angry about it. I’m so disappointed in myself for having that reaction.
Comments like these just add another layer to the problem and impede our
efforts to change. Self-reproach at any level is simply another habit that we
can choose to release.
      So the third step is to practice, practice, practice—without reproach.
And remember that success in changing any habit has a lot to do with
persistence. Some habits will change in a few hours, while others might
take weeks or months. Be willing to hang in there and monitor your progress
over time.

Begin now
Some people might not be content with these three steps to change a habit.
They might argue that they need to hear a motivational speaker, get some
counseling, or read another self-help book before they start exercising daily,
or skipping that extra cup of coffee, or balancing their checkbook regularly.
      Maybe not. Perhaps there’s nothing you need to do first before you start
exercising daily, balancing your checkbook regularly, or adopting any other
new habit. Perhaps it’s just a matter of three simple steps that you can
begin now.
      Many people will buy this idea when they want to change a relatively
minor behavior, such as balancing a checkbook. They might not buy it when
seeking to make a major change, such as releasing sadness or maximizing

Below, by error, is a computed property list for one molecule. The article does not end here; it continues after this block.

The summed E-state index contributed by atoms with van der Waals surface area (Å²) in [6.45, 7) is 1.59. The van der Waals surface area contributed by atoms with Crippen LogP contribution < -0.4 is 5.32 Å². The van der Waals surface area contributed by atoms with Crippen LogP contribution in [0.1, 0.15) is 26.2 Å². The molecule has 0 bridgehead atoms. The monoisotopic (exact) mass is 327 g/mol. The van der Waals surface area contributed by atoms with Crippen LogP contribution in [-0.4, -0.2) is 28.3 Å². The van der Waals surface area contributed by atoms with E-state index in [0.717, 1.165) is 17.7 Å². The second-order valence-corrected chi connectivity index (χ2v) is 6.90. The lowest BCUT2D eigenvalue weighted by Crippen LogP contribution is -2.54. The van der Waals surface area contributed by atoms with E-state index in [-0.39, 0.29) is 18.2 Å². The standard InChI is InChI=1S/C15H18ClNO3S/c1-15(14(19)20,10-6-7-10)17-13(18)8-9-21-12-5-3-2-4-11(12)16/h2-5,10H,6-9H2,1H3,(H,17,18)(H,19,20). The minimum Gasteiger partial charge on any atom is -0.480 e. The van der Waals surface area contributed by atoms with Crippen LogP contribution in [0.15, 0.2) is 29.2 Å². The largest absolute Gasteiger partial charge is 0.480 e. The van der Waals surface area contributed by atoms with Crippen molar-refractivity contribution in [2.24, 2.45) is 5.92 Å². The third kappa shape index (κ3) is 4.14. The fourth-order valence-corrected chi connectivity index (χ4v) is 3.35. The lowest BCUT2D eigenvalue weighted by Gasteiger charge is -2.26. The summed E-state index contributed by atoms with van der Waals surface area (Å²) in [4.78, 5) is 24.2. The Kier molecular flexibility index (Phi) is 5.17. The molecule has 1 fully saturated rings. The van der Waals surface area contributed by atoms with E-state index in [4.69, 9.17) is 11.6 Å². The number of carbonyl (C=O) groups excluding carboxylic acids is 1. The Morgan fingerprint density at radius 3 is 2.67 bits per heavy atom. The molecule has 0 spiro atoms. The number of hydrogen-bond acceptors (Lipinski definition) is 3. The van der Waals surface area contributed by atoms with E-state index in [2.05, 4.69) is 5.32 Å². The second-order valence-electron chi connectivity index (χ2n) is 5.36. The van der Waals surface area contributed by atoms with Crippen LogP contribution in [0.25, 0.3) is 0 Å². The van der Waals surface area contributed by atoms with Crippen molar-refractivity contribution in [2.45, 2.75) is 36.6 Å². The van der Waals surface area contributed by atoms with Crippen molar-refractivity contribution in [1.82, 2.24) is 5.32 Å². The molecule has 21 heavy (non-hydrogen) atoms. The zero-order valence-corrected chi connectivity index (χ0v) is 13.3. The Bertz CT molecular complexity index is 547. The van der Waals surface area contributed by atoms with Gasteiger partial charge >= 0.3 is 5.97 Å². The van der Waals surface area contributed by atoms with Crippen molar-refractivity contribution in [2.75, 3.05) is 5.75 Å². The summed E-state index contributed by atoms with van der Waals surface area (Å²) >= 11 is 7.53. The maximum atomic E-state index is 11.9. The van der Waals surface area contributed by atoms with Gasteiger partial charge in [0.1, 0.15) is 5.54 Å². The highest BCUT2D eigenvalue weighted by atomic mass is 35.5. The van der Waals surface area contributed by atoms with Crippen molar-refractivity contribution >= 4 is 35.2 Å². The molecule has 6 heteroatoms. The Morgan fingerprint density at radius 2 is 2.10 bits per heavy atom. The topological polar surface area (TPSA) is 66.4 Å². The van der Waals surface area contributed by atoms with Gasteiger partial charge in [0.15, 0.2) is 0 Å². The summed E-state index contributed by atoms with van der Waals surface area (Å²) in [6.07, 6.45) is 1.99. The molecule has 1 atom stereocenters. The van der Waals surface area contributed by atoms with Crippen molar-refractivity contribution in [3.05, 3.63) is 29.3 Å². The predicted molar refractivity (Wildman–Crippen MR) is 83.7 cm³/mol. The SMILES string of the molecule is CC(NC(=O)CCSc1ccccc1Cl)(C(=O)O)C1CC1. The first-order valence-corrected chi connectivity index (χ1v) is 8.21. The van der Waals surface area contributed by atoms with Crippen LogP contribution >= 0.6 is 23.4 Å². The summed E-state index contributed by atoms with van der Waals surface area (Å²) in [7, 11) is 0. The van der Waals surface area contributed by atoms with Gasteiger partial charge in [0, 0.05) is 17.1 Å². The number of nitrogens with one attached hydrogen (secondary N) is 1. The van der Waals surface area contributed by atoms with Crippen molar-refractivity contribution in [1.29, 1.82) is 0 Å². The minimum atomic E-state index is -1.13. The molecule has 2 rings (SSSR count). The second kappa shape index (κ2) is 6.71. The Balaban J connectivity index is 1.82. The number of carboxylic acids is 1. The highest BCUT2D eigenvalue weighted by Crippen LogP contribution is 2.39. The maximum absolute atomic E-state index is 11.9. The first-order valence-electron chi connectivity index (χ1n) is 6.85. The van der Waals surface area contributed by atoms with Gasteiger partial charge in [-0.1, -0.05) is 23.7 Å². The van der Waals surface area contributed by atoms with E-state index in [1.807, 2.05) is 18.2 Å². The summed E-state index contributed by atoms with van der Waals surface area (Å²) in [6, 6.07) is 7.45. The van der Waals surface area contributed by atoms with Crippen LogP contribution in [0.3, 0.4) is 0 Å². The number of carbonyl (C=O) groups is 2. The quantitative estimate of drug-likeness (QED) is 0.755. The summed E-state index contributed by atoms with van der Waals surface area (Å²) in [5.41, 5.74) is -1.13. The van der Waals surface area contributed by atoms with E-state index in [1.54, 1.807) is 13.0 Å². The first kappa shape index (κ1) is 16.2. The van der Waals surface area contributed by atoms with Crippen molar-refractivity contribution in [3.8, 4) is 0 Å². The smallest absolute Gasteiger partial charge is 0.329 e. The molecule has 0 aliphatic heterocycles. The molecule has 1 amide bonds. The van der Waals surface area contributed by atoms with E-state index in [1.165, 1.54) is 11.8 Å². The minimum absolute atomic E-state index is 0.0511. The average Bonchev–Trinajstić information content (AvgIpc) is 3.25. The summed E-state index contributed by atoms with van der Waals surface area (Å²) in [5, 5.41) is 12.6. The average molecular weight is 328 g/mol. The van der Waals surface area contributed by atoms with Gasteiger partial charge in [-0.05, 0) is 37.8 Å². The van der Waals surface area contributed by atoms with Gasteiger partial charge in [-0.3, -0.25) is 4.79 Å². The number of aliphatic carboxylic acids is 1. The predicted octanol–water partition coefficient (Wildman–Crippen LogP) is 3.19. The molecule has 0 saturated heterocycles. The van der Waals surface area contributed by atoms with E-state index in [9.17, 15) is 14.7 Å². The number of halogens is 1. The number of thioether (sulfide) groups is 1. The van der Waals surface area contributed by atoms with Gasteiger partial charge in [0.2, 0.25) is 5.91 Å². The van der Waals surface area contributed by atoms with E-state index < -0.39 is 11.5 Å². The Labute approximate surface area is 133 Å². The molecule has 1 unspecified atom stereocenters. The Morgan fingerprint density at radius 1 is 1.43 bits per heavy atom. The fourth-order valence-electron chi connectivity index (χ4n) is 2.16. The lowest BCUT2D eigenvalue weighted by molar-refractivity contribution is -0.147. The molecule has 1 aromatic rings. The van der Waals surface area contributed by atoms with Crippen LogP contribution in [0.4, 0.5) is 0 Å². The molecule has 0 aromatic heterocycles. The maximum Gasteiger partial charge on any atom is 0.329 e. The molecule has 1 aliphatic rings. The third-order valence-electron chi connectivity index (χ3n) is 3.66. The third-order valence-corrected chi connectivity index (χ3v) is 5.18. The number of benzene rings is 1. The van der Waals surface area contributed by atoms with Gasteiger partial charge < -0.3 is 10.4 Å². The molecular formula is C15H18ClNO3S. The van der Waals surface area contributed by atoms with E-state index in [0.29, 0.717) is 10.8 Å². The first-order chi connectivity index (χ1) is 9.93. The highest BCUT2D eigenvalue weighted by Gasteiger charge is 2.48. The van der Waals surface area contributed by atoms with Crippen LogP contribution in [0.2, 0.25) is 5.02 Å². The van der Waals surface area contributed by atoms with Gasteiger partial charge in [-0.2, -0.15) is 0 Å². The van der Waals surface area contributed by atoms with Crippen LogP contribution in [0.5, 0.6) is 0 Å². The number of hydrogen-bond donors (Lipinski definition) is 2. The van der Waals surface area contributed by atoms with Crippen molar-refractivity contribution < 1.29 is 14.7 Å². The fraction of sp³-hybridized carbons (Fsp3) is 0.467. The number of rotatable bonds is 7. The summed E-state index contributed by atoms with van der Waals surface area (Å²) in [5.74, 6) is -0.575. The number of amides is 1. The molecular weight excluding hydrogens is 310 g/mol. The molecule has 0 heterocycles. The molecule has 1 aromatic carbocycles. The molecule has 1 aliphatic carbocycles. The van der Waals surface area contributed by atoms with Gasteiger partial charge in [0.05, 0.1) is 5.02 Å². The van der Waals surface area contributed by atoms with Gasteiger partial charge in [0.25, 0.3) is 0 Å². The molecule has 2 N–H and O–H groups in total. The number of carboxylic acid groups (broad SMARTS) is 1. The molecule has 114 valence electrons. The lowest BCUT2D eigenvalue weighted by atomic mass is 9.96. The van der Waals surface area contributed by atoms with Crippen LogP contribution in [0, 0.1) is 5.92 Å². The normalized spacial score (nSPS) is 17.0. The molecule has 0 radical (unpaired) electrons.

Play with the three steps I recommend and see what works. You might
find that commitment, feedback, and practice are enough to start living the
life of your dreams.

                                                   Change your habits         207
Describe any new habit that you’d like to adopt. Then list every explanation you can think
of for not practicing this behavior. Begin writing in the space below and use additional paper
if needed. Be sure to include all of your favorite excuses.

The habit I’d like to adopt is …

My excuses for not adopting this habit include …

When you’re done, scrutinize your list of excuses for one minute. Then literally and boldly cross
out each excuse. Cross off “being tired” as an excuse. Cross off “not wanting to” as an excuse.
Do the same for “I didn’t feel like it,” “I guess I’m too old to change,” or any other excuse.

If you’re unwilling to give up an excuse, that’s OK. You can keep the excuse. That means releasing
any ideas about changing the habit for now.